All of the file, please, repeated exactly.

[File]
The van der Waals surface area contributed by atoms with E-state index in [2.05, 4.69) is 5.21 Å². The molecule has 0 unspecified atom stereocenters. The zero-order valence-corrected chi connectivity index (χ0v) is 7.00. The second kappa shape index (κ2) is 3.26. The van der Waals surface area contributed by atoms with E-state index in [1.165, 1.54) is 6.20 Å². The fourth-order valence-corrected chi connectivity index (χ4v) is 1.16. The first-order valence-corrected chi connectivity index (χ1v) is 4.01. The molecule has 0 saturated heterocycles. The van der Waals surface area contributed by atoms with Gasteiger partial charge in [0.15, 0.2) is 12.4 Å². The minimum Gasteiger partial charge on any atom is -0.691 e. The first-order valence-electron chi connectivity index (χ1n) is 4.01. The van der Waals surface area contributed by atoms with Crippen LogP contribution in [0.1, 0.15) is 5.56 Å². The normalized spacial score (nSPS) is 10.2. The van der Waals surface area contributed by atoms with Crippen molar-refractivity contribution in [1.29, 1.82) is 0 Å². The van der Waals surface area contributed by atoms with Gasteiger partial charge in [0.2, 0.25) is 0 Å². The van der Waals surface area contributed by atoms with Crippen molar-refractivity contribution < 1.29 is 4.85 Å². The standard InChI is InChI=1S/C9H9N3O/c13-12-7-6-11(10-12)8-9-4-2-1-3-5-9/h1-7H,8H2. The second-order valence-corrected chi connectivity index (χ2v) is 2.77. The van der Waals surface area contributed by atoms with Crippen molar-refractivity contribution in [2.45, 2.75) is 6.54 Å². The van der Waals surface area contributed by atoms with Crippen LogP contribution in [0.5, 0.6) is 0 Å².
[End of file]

The van der Waals surface area contributed by atoms with E-state index in [2.05, 4.69) is 5.21 Å². The molecule has 0 unspecified atom stereocenters. The zero-order valence-corrected chi connectivity index (χ0v) is 7.00. The second kappa shape index (κ2) is 3.26. The van der Waals surface area contributed by atoms with E-state index in [1.165, 1.54) is 6.20 Å². The fourth-order valence-corrected chi connectivity index (χ4v) is 1.16. The first-order valence-corrected chi connectivity index (χ1v) is 4.01. The molecule has 0 saturated heterocycles. The van der Waals surface area contributed by atoms with Gasteiger partial charge in [0.15, 0.2) is 12.4 Å². The minimum Gasteiger partial charge on any atom is -0.691 e. The first-order valence-electron chi connectivity index (χ1n) is 4.01. The van der Waals surface area contributed by atoms with Crippen LogP contribution in [0.1, 0.15) is 5.56 Å². The normalized spacial score (nSPS) is 10.2. The van der Waals surface area contributed by atoms with Crippen molar-refractivity contribution in [1.29, 1.82) is 0 Å². The van der Waals surface area contributed by atoms with Gasteiger partial charge in [0.2, 0.25) is 0 Å². The van der Waals surface area contributed by atoms with Crippen molar-refractivity contribution < 1.29 is 4.85 Å². The standard InChI is InChI=1S/C9H9N3O/c13-12-7-6-11(10-12)8-9-4-2-1-3-5-9/h1-7H,8H2. The second-order valence-corrected chi connectivity index (χ2v) is 2.77. The van der Waals surface area contributed by atoms with Crippen molar-refractivity contribution in [2.45, 2.75) is 6.54 Å². The van der Waals surface area contributed by atoms with Crippen LogP contribution in [0.5, 0.6) is 0 Å².